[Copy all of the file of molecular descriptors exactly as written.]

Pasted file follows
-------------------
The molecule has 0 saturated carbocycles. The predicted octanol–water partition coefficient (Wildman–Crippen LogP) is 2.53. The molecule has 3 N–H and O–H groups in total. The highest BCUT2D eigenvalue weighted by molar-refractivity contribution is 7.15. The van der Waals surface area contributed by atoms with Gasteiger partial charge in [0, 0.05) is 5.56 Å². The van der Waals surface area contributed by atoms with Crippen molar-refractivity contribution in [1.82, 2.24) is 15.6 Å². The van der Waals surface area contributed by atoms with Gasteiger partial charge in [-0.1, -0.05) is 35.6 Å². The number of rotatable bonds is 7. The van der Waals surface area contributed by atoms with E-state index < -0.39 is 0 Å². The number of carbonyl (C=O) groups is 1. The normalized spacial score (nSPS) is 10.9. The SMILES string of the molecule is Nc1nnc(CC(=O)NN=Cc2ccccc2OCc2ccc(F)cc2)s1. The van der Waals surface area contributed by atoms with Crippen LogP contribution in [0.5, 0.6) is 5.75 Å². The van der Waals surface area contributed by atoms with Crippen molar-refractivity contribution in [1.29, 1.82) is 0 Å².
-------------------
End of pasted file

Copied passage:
The molecule has 0 saturated carbocycles. The predicted octanol–water partition coefficient (Wildman–Crippen LogP) is 2.53. The molecule has 3 N–H and O–H groups in total. The highest BCUT2D eigenvalue weighted by molar-refractivity contribution is 7.15. The van der Waals surface area contributed by atoms with Gasteiger partial charge in [0, 0.05) is 5.56 Å². The van der Waals surface area contributed by atoms with Crippen molar-refractivity contribution in [1.82, 2.24) is 15.6 Å². The van der Waals surface area contributed by atoms with Gasteiger partial charge in [-0.1, -0.05) is 35.6 Å². The number of rotatable bonds is 7. The van der Waals surface area contributed by atoms with E-state index < -0.39 is 0 Å². The number of carbonyl (C=O) groups is 1. The normalized spacial score (nSPS) is 10.9. The SMILES string of the molecule is Nc1nnc(CC(=O)NN=Cc2ccccc2OCc2ccc(F)cc2)s1. The van der Waals surface area contributed by atoms with Crippen LogP contribution in [0.5, 0.6) is 5.75 Å². The van der Waals surface area contributed by atoms with Crippen molar-refractivity contribution in [1.29, 1.82) is 0 Å².